Mostrando entradas con la etiqueta Pronunciación. Mostrar todas las entradas
Mostrando entradas con la etiqueta Pronunciación. Mostrar todas las entradas
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La palabra “amor” escrita en las 24 lenguas oficiales de la Unión Europea

La palabra “amor” viene del latín. Traducida en varios idiomas, dicha palabra tiene el mismo significado aunque su origen etimológico, su ortografía y su pronunciación difieran.     





Pon a prueba tus conocimientos o tu intuición con el siguiente test. Relaciona las palabras de la columna de la izquierda con el idioma correspondiente de la columna de la derecha.   
      
1
amar
a
2
amor
b
3
amore
c
4
amour
d
5
armastus
e
6
dragoste
f
7
grá
g
8
imħabba
h
9
kærlighed
i
10
kärlek
j
11
láska
k
12
láska
l
13
Liebe
m
14
liefde
n
15
ljubav
o
16
ljubezen
p
17
love
q
18
meilė
r
19
mīlestība
s
20
miłość
t
21
rakkaus
u
22
szerelem
v
23
αγάπη
w
24
любов
x



Comprueba tus resultados con la solución aquí debajo.
1m – 2x – 3k – 4o – 5i – 6l – 7p – 8b – 9e – 10u – 11d – 12w - 13v – 14q – 15g – 16c- 17s- 18r- 19h- 20n- 21t – 22a-23f-24j
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The language barrier

When one travels to a new country, the language barrier is of the hardest factors to deal with. Since you cannot communicate what you want to say, the trip often seems bleak and not as enjoyable as you’d hope. In this case, there are several practices you could take up that allow for communication barriers to be removed, even without having to learn the new language While it might be ideal that you take the time to learn the new language, people don’t often have the time and effort that would go into it, for whatever reason. To have a better communicative experience in traveling to a foreign country without knowing the language, apply these tips:

  • Use the simplest vocabulary – You must stress on the simplest words that are easily understandable by natives of the foreign land if you wish to be understood. This means removing all unnecessary words from your sentences as well. It would also be prudent to remove slang words from the vocabulary and to use words that have a general meaning, such as “Airport” or “Bathroom”.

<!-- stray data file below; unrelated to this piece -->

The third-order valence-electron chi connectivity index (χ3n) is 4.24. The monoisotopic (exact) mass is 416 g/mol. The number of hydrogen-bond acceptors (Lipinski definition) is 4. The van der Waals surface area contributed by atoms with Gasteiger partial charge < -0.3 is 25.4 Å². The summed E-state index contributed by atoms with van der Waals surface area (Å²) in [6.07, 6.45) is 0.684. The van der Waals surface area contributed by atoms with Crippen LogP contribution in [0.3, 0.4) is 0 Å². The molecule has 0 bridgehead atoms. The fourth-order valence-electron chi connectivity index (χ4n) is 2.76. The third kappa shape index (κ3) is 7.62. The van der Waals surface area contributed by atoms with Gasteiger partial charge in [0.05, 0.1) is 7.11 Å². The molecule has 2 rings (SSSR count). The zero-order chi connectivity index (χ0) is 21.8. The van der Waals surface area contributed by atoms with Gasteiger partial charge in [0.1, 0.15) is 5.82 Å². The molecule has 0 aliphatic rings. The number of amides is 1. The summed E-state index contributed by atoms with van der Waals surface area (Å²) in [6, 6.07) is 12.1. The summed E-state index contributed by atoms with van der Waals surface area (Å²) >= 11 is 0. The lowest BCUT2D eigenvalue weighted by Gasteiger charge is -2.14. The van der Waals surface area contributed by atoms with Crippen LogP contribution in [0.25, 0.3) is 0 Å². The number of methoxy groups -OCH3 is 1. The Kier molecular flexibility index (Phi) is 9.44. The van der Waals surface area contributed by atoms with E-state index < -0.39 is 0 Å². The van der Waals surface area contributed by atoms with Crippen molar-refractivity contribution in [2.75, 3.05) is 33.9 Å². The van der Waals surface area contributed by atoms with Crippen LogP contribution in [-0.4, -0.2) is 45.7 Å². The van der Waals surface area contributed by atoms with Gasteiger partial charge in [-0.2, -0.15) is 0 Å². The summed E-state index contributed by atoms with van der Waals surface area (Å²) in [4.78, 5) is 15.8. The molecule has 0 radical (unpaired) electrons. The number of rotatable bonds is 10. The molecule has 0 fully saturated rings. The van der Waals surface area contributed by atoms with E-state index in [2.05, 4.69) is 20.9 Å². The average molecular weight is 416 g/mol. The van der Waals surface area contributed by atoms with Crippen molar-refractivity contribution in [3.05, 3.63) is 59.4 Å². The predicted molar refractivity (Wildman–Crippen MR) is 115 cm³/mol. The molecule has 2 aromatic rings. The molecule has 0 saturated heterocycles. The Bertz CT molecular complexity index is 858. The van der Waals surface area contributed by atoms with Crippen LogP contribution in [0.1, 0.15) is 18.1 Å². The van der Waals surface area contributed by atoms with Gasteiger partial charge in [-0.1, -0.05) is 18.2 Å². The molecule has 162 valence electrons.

• Slow down your speech – It is hardly noticeable by native English speakers or those of any other language, but the speed of your speech matters. Often in a rush the speed would increase by the, for example, English speaker which would undoubtedly cause miscommunication and problems in understanding, thus it would be better to speak in weaker tones and use smaller words such as “to”, “as” and so on, in a clear and slow manner as well.
  • Remove articulate words and grammar – In communicating with someone who does not understand your language, it would be better to rely on the most basic terms of the language rather than being highly articulate and using contractions. Getting into linguistic technicalities is likely to confuse both you and the individual you are communicating with, thus make sure there is more stress placed on the way you structure a sentence in the simplest way, rather than in a complex manner.
  • Use gestures – Non verbal communication comes in handy the most when you are trying to communicate with someone who doesn’t speak your language. Not only is it easier to use hand gestures or body language to make the other person understand what you’re trying to say, but it’s also a lot less complicated as body language is more or less universal. You would have an easier time breaking down your communication through hand gestures and body language than trying to make directions understandable.
  • Use your artistic talent – Finally, and often as a last resort, you could make use of your artistic talent in asking for directions or for certain meals and so on. While this is not the preferred way of many, it certainly gets the job done!

There are many ways in which traveling to a foreign land can be enjoyable, but it’s understandable why it might be uncomfortable for those who are completely ignorant of the customs and language patters of the foreign land. This is why it’s also important that you get hold of a language translating book, or ,phone app that will help you with the simplest terms, such as ordering food, asking for directions and so on. It could largely improve your traveling experience.”

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¿Te vas de viaje?

Se acercan las vacaciones… ¿Te vas de viaje? Viaje de negocios, de turismo, de aupair, de estudios, de voluntario… Pero no quieres que te pase esto, ¿verdad?


Un pequeño esfuerzo lingüístico te permitirá mejorar la calidad de tu estancia para poder comunicarte sin que la lengua de Shakespeare te sea un obstáculo. Basta con dedicar 30 minutos al día antes de tu viaje, para recordar o practicar "frases sencillas y ya hechas" en situaciones típicas de los viajes.

Podrás mejorar la pronunciación y practicar el vocabulario para defenderte hablando sobre los temas siguientes: transportes, alojamiento, restaurantes, compras, tiempo libre, itinerarios, etc.

Empezarás tu viaje con el pie ¡derecho! Y… ¡sorprendente a ti mismo!